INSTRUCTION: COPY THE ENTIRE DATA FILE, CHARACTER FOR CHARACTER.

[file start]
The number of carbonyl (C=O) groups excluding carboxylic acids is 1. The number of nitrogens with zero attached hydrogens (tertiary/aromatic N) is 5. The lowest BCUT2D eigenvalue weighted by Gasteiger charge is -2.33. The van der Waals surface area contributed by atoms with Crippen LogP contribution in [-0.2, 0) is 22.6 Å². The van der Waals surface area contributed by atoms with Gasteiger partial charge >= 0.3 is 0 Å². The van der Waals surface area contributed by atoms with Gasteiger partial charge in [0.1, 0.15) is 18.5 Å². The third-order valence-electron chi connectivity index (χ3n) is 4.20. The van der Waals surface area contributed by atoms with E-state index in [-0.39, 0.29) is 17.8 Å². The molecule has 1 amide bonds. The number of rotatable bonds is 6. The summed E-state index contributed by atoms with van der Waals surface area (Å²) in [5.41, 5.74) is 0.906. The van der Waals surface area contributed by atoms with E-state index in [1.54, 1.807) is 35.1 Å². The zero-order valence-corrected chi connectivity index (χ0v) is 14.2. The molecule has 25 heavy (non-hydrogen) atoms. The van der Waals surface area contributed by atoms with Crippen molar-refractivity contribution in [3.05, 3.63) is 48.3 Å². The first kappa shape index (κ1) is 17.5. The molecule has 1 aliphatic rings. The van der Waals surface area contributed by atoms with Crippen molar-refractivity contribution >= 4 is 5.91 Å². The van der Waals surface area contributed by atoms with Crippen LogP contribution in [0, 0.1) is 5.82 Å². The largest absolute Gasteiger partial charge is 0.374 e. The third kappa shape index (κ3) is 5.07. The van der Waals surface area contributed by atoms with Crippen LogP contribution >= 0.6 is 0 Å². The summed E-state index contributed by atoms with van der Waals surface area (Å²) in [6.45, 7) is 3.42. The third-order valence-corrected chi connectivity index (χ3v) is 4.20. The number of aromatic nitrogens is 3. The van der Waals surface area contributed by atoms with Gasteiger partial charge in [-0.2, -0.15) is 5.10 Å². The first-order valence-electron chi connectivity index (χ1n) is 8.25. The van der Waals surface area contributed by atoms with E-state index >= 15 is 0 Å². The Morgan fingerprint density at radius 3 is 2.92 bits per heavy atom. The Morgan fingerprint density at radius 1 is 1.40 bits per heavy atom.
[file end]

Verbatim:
The number of carbonyl (C=O) groups excluding carboxylic acids is 1. The number of nitrogens with zero attached hydrogens (tertiary/aromatic N) is 5. The lowest BCUT2D eigenvalue weighted by Gasteiger charge is -2.33. The van der Waals surface area contributed by atoms with Crippen LogP contribution in [-0.2, 0) is 22.6 Å². The van der Waals surface area contributed by atoms with Gasteiger partial charge >= 0.3 is 0 Å². The van der Waals surface area contributed by atoms with Gasteiger partial charge in [0.1, 0.15) is 18.5 Å². The third-order valence-electron chi connectivity index (χ3n) is 4.20. The van der Waals surface area contributed by atoms with E-state index in [-0.39, 0.29) is 17.8 Å². The molecule has 1 amide bonds. The number of rotatable bonds is 6. The summed E-state index contributed by atoms with van der Waals surface area (Å²) in [5.41, 5.74) is 0.906. The van der Waals surface area contributed by atoms with E-state index in [1.54, 1.807) is 35.1 Å². The zero-order valence-corrected chi connectivity index (χ0v) is 14.2. The molecule has 25 heavy (non-hydrogen) atoms. The van der Waals surface area contributed by atoms with Crippen molar-refractivity contribution in [3.05, 3.63) is 48.3 Å². The first kappa shape index (κ1) is 17.5. The molecule has 1 aliphatic rings. The van der Waals surface area contributed by atoms with Crippen molar-refractivity contribution >= 4 is 5.91 Å². The van der Waals surface area contributed by atoms with Crippen LogP contribution in [0, 0.1) is 5.82 Å². The largest absolute Gasteiger partial charge is 0.374 e. The third kappa shape index (κ3) is 5.07. The van der Waals surface area contributed by atoms with Crippen LogP contribution >= 0.6 is 0 Å². The summed E-state index contributed by atoms with van der Waals surface area (Å²) in [6.45, 7) is 3.42. The third-order valence-corrected chi connectivity index (χ3v) is 4.20. The number of aromatic nitrogens is 3. The van der Waals surface area contributed by atoms with Gasteiger partial charge in [-0.2, -0.15) is 5.10 Å². The first-order valence-electron chi connectivity index (χ1n) is 8.25. The van der Waals surface area contributed by atoms with E-state index >= 15 is 0 Å². The Morgan fingerprint density at radius 3 is 2.92 bits per heavy atom. The Morgan fingerprint density at radius 1 is 1.40 bits per heavy atom.